Debut from Faithless collaborator Zoe Johnston.

Zoe Johnston is not a musical newcomer, having supplied bands such as Bent and Neon Heights with songs, as well as touring with Faithless for 18 months and performing on 'Crazy English Summer'. Her first solo album 'Happenstances' comes after the birth of her first child in April, and is a self-produced album featuring 16 acoustic lullabies.

Opener 'False Alarms' is a very Gaelic sounding folk ballad, which is pleasant in its way but not very startling. The subdued tone continues on 'Crazy English Summer', to be followed by 'Nobody Like Myself'; the kind of song which whispers in your ear so softly you wonder if you imagined it. The pace never really picks up throughout the album, so it's hard to understand the decision to include so many songs. The song 'Straight Through Me' talks of "setting my devlish heart alight" but when the delivery of such a line is so sweetly it's difficult to feel it is a sincere sentiment, and thus comes across as somewhat clichéd.

Often sounding like a more acoustic, less shrieking, Alanis Morrissette, Zoe Johnston has a voice which is pretty but lacks any really distinctive qualities. For someone who has been writing songs since the age of fifteen, on an album dealing with weighty subjects such as her father's terminal illness and being brought up in a commune, this album seems too slight to bear such weight. The songs here all present themselves as sweet acoustic ballads, which do little to differentiate themselves from each other.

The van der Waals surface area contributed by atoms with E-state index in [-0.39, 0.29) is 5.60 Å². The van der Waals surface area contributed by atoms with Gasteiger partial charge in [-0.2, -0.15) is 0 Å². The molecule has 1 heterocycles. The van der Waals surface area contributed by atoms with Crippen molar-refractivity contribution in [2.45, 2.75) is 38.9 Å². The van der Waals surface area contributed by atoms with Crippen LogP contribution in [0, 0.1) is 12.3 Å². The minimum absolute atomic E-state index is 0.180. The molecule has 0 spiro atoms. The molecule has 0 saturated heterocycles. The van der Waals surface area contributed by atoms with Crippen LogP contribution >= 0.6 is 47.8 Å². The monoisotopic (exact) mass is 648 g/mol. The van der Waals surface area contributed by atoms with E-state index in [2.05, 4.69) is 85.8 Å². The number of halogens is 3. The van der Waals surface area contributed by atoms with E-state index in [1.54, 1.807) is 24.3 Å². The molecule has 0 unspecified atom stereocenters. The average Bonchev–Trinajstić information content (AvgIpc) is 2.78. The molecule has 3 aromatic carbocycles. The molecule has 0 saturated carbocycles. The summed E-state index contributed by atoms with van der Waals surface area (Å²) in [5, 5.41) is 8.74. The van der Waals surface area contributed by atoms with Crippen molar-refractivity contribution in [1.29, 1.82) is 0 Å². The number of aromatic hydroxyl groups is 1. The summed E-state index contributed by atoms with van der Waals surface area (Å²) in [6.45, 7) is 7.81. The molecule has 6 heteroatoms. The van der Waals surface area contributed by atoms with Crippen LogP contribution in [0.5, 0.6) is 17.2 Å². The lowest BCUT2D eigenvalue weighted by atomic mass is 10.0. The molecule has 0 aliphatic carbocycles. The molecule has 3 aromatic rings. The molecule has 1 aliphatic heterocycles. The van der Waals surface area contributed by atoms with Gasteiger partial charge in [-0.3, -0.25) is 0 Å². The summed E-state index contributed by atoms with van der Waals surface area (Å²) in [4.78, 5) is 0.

This album is obviously the product of ongoing labour, as many of the songs have been around for several years. With 16 tracks, several of which are instrumentals, 'Happenstances' tips the scales, and doesn't help with the familiarity of the album. With so many songs the sound easily becomes repetitive and eases its way into the bland category.
I love hearing pared down, emotionally stirring acoustic music, but unfortunately this is not it. Acoustic, yes. But curiously, listening to this album is an emotionally devoid experience. The delivery is harmonious but not stirring, leaving the listener with only the most fleeting impression of Zoe Johnston and her songs.